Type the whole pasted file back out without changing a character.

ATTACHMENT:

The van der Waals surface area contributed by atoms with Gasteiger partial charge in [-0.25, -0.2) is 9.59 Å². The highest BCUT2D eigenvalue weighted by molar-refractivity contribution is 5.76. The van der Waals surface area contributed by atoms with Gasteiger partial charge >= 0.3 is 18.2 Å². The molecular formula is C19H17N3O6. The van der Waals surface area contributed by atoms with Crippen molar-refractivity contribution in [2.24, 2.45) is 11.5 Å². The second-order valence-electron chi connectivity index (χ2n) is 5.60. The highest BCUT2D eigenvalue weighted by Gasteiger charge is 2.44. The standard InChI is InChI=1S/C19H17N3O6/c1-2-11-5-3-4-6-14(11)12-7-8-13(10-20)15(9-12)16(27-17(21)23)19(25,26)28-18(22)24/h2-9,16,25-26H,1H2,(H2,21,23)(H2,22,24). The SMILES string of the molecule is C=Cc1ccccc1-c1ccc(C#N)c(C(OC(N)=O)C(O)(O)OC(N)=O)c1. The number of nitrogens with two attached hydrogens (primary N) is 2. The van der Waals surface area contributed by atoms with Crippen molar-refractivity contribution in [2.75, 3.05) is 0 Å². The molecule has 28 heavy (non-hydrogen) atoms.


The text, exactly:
The van der Waals surface area contributed by atoms with Gasteiger partial charge in [-0.25, -0.2) is 9.59 Å². The highest BCUT2D eigenvalue weighted by molar-refractivity contribution is 5.76. The van der Waals surface area contributed by atoms with Gasteiger partial charge >= 0.3 is 18.2 Å². The molecular formula is C19H17N3O6. The van der Waals surface area contributed by atoms with Crippen molar-refractivity contribution in [2.24, 2.45) is 11.5 Å². The second-order valence-electron chi connectivity index (χ2n) is 5.60. The highest BCUT2D eigenvalue weighted by Gasteiger charge is 2.44. The standard InChI is InChI=1S/C19H17N3O6/c1-2-11-5-3-4-6-14(11)12-7-8-13(10-20)15(9-12)16(27-17(21)23)19(25,26)28-18(22)24/h2-9,16,25-26H,1H2,(H2,21,23)(H2,22,24). The SMILES string of the molecule is C=Cc1ccccc1-c1ccc(C#N)c(C(OC(N)=O)C(O)(O)OC(N)=O)c1. The number of nitrogens with two attached hydrogens (primary N) is 2. The van der Waals surface area contributed by atoms with Crippen molar-refractivity contribution in [2.75, 3.05) is 0 Å². The molecule has 28 heavy (non-hydrogen) atoms.